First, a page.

Adverse events of any grade were more common in the ipilimumab group than in the placebo group (99% vs 91%), as were grade 3/4 events (54% vs 25%).
"This degree of toxicity seems to be notably more than would be expected with ipilimumab given in the metastatic setting," Drs Sondak and McArthur write.
"Although the higher dose and longer duration of exposure might be partly responsible, lower tumor burden in the adjuvant setting might also result in less suppression of the immune system or less targeting of the immune response towards tumor associated antigens," they add.
Although recurrence-free survival was significant, toxicity issues need to be resolved, Dr Hamid said, noting the five ipilimumab-associated deaths and the fraction of patients for whom the toxicity did not resolve.
Anyone who is considering using ipilimumab off-protocol in the adjuvant setting needs to be aware of these data, Dr Sondak told Medscape Medical News. He noted that interferon, which is the current standard of care in the adjuvant setting, might have a similar recurrence-free survival profile but is less toxic.
But Dr Hamid said that interferon is not without controversy. The toxicities are different (fatigue, anorexia, and cognitive dysfunctions are significant with interferon) and the survival benefits are questionable. He indicated that in the future, biomarker analyses might be able to identify patients who will benefit from therapy with ipilimumab.
Dr Hamid pointed out that pegylated interferon was approved on the basis of recurrence-free survival data without any overall survival impact. However, the survival data were known by the US Food and Drug Administration when the decision to approve the product was made.
Given the toxicity and discontinuation rates reported in this study, it might be prudent to save ipilimumab for patients in the metastatic setting, Dr Sondak said. In particular, he noted, he wants to see overall survival data to be sure that the crossover of patients to ipilimumab on relapse isn't as effective as using ipilimumab in the adjuvant setting.
Drs Sondak and McArthur argue that "a large percentage of patients in the placebo group who develop metastatic disease would be expected to receive ipilimumab on relapse."
"If overall survival for the two groups does not differ significantly, it would suggest that reserving ipilimumab for salvage treatment is preferable to exposing all patients to the toxicity (and cost) of adjuvant use," they add.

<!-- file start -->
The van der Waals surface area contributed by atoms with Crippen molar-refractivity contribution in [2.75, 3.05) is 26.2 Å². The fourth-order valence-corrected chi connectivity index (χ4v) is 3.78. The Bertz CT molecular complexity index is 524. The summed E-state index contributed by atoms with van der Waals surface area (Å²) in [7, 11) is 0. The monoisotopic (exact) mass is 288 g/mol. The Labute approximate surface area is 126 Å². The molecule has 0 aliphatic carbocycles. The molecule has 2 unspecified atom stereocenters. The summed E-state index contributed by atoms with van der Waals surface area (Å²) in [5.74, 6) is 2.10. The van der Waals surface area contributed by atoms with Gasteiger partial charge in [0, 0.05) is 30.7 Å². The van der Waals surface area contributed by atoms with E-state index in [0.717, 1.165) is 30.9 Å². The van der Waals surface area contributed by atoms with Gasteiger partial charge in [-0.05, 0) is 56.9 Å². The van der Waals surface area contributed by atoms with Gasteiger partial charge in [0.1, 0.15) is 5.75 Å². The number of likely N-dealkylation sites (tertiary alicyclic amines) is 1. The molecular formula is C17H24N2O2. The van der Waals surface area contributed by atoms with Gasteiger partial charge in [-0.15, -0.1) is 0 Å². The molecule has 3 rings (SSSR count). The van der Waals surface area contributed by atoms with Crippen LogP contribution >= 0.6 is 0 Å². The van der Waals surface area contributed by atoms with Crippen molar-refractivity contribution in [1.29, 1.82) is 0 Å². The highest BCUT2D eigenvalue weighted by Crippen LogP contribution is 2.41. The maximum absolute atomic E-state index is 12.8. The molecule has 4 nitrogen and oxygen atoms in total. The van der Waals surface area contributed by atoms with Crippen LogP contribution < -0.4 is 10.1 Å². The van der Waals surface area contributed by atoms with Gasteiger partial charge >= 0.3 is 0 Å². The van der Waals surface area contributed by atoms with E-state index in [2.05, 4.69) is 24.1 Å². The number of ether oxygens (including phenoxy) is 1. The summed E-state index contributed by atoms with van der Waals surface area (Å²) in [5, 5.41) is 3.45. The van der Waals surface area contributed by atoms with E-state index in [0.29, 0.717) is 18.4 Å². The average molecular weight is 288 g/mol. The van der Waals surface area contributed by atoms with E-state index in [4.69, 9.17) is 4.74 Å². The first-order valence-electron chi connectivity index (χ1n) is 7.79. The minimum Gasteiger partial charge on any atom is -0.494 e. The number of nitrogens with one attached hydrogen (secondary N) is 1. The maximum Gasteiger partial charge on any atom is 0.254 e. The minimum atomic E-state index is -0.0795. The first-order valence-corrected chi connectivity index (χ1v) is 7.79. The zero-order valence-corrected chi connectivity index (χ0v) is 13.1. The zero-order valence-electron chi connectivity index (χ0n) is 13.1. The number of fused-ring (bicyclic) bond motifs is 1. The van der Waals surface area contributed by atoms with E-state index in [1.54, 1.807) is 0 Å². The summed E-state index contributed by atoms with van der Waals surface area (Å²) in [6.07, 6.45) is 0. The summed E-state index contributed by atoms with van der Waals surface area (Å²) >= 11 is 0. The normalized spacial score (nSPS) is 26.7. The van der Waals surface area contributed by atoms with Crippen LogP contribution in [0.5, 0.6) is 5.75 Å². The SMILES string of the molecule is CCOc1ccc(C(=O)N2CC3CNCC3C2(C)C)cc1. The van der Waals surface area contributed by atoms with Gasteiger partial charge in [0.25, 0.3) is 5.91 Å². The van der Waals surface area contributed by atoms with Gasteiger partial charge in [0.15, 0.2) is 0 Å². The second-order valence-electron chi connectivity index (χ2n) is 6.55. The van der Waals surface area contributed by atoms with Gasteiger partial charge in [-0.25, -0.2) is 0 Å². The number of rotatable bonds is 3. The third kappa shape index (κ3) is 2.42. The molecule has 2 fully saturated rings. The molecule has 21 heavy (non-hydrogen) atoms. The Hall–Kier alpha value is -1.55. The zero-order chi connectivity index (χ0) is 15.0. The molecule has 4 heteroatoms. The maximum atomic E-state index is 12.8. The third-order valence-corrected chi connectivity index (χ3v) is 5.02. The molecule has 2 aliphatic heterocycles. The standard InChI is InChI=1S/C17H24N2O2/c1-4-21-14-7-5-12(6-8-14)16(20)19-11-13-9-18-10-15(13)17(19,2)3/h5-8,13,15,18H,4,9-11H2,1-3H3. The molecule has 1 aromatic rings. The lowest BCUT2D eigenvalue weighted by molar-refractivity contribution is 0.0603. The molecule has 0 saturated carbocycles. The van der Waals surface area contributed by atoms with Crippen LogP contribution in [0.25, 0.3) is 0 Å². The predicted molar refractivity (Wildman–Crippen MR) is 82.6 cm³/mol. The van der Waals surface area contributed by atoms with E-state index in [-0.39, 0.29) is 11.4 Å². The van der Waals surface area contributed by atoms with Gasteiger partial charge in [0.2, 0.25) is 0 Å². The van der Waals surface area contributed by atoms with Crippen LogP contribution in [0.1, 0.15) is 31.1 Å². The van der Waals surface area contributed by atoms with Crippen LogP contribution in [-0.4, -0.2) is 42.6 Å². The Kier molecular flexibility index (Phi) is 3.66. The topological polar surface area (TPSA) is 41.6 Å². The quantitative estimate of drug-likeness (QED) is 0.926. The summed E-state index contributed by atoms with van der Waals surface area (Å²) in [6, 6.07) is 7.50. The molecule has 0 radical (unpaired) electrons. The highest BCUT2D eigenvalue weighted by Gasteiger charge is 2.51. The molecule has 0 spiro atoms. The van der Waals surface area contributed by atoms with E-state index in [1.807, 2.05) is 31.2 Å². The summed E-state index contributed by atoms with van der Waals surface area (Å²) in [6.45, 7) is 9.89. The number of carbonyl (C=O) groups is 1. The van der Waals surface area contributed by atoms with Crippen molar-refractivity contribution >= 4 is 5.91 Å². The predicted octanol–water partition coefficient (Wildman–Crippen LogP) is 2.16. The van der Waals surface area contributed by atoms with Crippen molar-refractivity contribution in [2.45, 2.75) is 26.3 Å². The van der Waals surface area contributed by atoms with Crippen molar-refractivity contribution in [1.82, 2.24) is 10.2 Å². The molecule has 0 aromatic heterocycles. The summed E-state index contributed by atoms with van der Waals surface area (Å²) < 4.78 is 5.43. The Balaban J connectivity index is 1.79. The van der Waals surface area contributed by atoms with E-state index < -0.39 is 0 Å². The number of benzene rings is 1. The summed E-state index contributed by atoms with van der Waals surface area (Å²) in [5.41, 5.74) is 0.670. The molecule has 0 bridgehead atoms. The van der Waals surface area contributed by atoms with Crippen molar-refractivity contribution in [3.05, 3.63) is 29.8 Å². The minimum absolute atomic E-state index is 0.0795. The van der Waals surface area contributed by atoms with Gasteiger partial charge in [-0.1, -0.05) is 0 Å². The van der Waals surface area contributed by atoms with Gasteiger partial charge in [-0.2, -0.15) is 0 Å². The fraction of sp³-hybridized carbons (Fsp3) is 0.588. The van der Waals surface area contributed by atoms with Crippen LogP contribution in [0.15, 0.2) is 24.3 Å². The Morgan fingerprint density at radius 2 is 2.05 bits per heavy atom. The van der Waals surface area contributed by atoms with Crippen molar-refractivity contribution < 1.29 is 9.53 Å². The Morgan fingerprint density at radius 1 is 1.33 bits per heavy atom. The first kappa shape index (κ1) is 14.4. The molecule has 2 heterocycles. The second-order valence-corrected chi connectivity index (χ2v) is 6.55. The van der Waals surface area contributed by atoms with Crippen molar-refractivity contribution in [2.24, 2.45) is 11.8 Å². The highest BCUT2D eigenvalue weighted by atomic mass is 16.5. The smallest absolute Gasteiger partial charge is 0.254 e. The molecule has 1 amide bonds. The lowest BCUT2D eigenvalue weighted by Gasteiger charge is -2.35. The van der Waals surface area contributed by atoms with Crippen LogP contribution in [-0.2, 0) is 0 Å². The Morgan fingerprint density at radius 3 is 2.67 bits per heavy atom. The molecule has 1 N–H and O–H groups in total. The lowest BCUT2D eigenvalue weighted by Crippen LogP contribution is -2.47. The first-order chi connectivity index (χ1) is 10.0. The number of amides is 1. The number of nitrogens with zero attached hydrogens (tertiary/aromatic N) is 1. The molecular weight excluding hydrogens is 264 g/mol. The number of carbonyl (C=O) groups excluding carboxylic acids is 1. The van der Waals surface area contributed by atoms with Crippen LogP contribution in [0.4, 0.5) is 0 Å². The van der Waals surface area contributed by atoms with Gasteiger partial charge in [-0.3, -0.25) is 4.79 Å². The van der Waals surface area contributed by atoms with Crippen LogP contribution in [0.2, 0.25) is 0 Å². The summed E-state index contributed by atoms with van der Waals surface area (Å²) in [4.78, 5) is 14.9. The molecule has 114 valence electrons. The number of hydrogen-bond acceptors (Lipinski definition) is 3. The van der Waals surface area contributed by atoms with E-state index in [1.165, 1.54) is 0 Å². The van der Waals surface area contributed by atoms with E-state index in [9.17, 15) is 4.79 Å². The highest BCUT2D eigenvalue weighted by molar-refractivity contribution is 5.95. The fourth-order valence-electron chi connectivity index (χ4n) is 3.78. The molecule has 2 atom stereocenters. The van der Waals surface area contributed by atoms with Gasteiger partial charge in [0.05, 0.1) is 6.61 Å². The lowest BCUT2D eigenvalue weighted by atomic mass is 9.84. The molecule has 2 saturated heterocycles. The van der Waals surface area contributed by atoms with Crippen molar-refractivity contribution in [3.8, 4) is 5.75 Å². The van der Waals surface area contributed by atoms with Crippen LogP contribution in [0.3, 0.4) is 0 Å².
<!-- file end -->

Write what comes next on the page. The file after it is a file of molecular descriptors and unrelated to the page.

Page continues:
Ongoing Studies in Adjuvant Melanoma
Because interferon is the current standard-of-care adjuvant therapy, Dr Sondak questioned the use of placebo as the comparator. Other studies might be better designed to determine whether ipilimumab is superior to interferon in the adjuvant setting, and at what dose, he noted.
In EORTC 18071, placebo was chosen as the comparator because of "widespread dissatisfaction with available alternative adjuvant treatments for high-risk patients with stage III melanoma," Dr Sondak explained.
He pointed out that the Eastern Cooperative Oncology Group (ECOG) 1609 study will help determine whether ipilimumab trumps interferon in the adjuvant setting, and whether ipilimumab 10 mg/kg is more effective than ipilimumab 3 mg/kg.
These studies will also address the appropriate length of maintenance therapy — 1 year (ECOG 1609) or 3 years (EORTC 18071), Dr Hamid said.
The ongoing ECOG 1609 (NCT01274338) study being conducted in the United States is comparing high-dose interferon, ipilimumab 10 mg/kg, and ipilimumab 3 mg/kg. After four doses of induction therapy, four maintenance doses of ipilimumab will be administered over 1 year. Recurrence-free survival and overall survival are coprimary end points. The study has completed accrual, and first results are expected in May 2018.
Drs Sondak and Hamid share their enthusiasm for other adjuvant trials in melanoma. "The expectation is riding high on the other immunotherapies — the PD-1 inhibitors, nivolumab, and pembrolizumab — approved in the metastatic setting," Dr Sondak said.
These drugs seem to be less toxic and more effective than ipilimumab, he added.
The phase 3 CheckMate 238 (NCT02388906) study will determine whether nivolumab is better than ipilimumab in the adjuvant melanoma setting. And the phase 3 KEYNOTE-054 (NCT02362594) study will determine whether pembrolizumab is better than placebo in the adjuvant melanoma setting.
In addition, the Southwest Oncology Group S1404 study is designed to compare pembrolizumab with high-dose interferon in the adjuvant treatment of resected stage III and IV melanoma.
"We are excited about these new trials," Dr Sondak told Medscape Medical News. CheckMate 238 and KEYNOTE-054 have not started recruiting patients and are expected to go beyond 2020.
"Although we recognize that there is still a long way to go before ipilimumab or any other checkpoint inhibitor can be deemed standard-of-care adjuvant treatment, [the EORTC 18071] results establish that checkpoint inhibitors can favorably affect the natural history of minimal residual disease, opening the door to expanding trials of these agents beyond melanoma," Drs Sondak and McArthur conclude.
EORTC 18071 was funded by Bristol-Myers Squibb (BMS). Some coauthors report financial relationships with BMS and other pharmaceutical companies, as detailed in the publication. Dr Hamid reports being a consultant, speaker, and/or researcher for BMS and Merck. Dr Sondak reports being a consultant for several pharmaceutical companies, including BMS.
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Cite this: Is Ipilimumab Ready for the Adjuvant Treatment of Melanoma? - Medscape - Apr 08, 2015.